Referring to the timing diagram shown in FIG. 3 and the circuit diagram shown in FIG. 2, dynamic operation of the RC oscillator 200 is described. A starting condition at time TO manifests an initial high condition of the output signal 310 on line Fout 206. Switch MOSFETs M14 270 and M15 272 are activated so that current I4 312 with a magnitude of 2ID is conducting to node 228 and current I6 314 with a magnitude of 4ID is conducting to node 232. The voltage VGMS 316 at the gate of hysteresis controller MOSFET M5 230 ramps up at a rate of ID /C. In this condition a voltage VDM5 320 on the drain terminal of hysteresis controller MOSFET M5 230 is high.

At time T1, the voltage VGMS 316 at the gate of hysteresis controller MOSFET M5 230 increases enough to reach a threshold voltage VT(4Id) 318 that is sufficient for the MOSFET M5 230 to conduct a current of 4ID. When the hysteresis controller MOSFET M5 230 becomes conductive, the voltage VDMS 320 on the drain terminal of hysteresis controller MOSFET M5 230 transitions to a low logic state, deactivating switch MOSFETs M14 270 and M15 272 so that current I4 312 is cut off to node 228 and reducing the current I6 314 to node 232 to a magnitude of ID. Because the load current of switch MOSFET M14 270 is turned off, the voltage VGMS 316 at the gate of hysteresis controller MOSFET M5 230 ramps down at a rate of ID /C. At time T2, the voltage VGMS 316 at the gate of hysteresis controller MOSFET M5 230 ramps down by an amount (nVt)(1n4), causing the voltage VDM5 320 on the drain terminal of hysteresis controller MOSFET M5 230 and the output signal on line Fout 206 to go high again, thereby reactivating switch MOSFETs M14 270 and M15 272. In this manner, the RC oscillator 200 continuously charges and discharges the capacitor C 282 from the P-channel MOSFET M10 254 in current mirror 250.

The frequency of oscillation of the RC oscillator 200 is the reciprocal of the ramp-up time plus the ramp-down time. The ramp rates are substantially equal and opposite in direction. The ramping time (either up or down) is calculated from the voltage excursion (nVt)1n(4) divided by the ramp rate ID /C, as follows:

rampingtime=C(nVt)1n(4)/ID.

Substituting (Vt/3R)1n(2) for In produces an equation of:

rampingtime=3RC(nVt)1n(4)/(Vt)1n(2)=6nRC.

Solving for frequency, ##EQU1##

Thus the output frequency is very weakly dependent on process and temperature variations which modify the process parameter n. Furthermore, the output frequency varies inversely with the capacitance C and the resistance R of the R and C elements of the RC oscillator circuit 200. In one example, nominal values of resistance of 350KΩ and capacitance C of 20 pF yield a frequency of oscillation of 8 kHz. Advantageously, the RC oscillator 200 operates with a supply current significantly lower than 1μA. Also advantageously, the RC oscillator 200 has a fast feedback loop which avoids circuit delays inherent in conventional micropower RC oscillators.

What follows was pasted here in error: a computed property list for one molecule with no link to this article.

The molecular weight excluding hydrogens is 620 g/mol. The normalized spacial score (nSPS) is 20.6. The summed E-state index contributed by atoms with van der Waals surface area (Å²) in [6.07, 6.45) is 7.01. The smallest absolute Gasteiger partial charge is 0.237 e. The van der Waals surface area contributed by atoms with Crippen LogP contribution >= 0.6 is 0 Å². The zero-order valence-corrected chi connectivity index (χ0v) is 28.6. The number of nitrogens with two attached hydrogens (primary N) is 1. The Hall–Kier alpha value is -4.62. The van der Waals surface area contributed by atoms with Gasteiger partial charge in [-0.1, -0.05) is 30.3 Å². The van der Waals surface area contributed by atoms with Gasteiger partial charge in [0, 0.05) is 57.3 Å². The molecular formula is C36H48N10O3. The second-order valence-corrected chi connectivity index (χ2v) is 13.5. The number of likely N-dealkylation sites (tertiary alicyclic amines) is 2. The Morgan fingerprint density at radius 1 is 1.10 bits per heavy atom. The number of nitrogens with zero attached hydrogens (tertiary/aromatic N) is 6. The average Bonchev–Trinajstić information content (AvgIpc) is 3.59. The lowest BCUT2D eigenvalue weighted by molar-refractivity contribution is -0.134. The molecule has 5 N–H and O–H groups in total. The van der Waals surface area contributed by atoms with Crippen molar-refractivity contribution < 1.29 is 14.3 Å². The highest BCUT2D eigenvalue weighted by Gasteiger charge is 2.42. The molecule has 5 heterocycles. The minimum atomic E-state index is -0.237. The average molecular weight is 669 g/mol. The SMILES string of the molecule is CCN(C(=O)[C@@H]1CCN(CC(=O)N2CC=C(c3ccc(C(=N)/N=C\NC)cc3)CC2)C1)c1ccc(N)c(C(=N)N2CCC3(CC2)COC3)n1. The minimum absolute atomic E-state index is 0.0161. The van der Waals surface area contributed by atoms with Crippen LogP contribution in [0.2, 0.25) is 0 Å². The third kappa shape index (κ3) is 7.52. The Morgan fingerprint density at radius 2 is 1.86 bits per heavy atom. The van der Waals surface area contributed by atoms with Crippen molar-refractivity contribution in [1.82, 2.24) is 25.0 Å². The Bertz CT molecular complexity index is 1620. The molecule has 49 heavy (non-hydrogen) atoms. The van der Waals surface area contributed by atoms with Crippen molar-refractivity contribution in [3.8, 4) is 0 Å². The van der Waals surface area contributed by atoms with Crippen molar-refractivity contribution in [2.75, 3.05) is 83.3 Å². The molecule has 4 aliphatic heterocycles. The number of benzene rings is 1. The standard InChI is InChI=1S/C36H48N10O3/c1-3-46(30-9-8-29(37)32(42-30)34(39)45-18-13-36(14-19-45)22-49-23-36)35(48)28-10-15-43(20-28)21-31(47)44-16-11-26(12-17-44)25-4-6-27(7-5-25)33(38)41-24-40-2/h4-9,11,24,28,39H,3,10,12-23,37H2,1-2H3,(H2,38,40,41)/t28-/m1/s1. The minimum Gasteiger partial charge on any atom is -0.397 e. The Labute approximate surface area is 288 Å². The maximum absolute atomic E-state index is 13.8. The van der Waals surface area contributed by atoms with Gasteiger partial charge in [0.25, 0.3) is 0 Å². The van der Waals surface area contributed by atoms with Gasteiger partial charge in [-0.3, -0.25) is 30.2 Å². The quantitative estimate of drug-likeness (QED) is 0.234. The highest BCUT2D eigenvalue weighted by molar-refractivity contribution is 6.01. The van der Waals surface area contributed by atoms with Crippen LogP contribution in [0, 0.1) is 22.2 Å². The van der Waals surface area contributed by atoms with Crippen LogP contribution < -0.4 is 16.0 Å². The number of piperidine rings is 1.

The description of certain embodiments of this invention is intended to be illustrative and not limiting. Numerous other embodiments will be apparent to those skilled in the art, all of which are included within the broad scope of this invention. For example, the described embodiments of an RC oscillator utilize an integrated resistor and an integrated capacitor. In other embodiments, external (off-chip) resistors and capacitors may be used.

Patent Citations
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US4513258 *Jul 1, 1983Apr 23, 1985Motorola, Inc.Single input oscillator circuit
US5418502 *Mar 3, 1994May 23, 1995Micro Linear CorporationFor generating a frequency stable clock signal
Non-Patent Citations
Reference
1 *P. K a kel a , T. Rahkonen, J. Kostamovaara, A Micropower RC Oscillator Chip for consuver ASIC Applications , 1991, pp. 278 281. IEEE CH2964 5/91.
2P. Kakela, T. Rahkonen, J. Kostamovaara, "A Micropower RC Oscillator Chip for consuver ASIC Applications", 1991, pp. 278-281. IEEE CH2964-5/91.
Referenced by
Citing PatentFiling datePublication dateApplicantTitle
US5917368 *May 8, 1996Jun 29, 1999Telefonatiebolaget Lm EricssonVoltage-to-current converter
US6163196 *Apr 28, 1998Dec 19, 2000National Semiconductor CorporationMicropower delay circuit
US6462625May 16, 2001Oct 8, 2002Samsung Electronics Co., Ltd.Micropower RC oscillator
US6870433Jan 6, 2003Mar 22, 2005Infineon Technologies AgOscillator circuit
US7642872 *May 24, 2007Jan 5, 2010Atmel CorporationLow cost and low variation oscillator
US7863992Sep 12, 2008Jan 4, 2011Samsung Electronics Co., Ltd.Oscillator having comparator circuits having adjustable driving capabilities and method for operating the same
US20130057353 *Aug 18, 2012Mar 7, 2013Dan RaphaeliLow current single chip oscillator timing circuit
Classifications
U.S. Classification331/111, 331/143
International ClassificationH03K3/03, H03K3/354, H03K3/0231
Cooperative ClassificationH03K3/354, H03K3/0231, H03K3/03, H03K3/0322
European ClassificationH03K3/03D2, H03K3/03, H03K3/354, H03K3/0231
Legal Events
DateCodeEventDescription
May 5, 2008REMIMaintenance fee reminder mailed
Apr 29, 2008FPAYFee payment
Year of fee payment: 12
Apr 29, 2004FPAYFee payment
Year of fee payment: 8
Apr 28, 2000FPAYFee payment
Year of fee payment: 4
Jun 6, 1995ASAssignment
Owner name: NATIONAL SEMICONDUCTOR CORPORATION, CALIFORNIA
Free format text: ASSIGNMENT OF ASSIGNORS INTEREST;ASSIGNOR:SHACTER, STUART B.;REEL/FRAME:007533/0857
Effective date: 19950605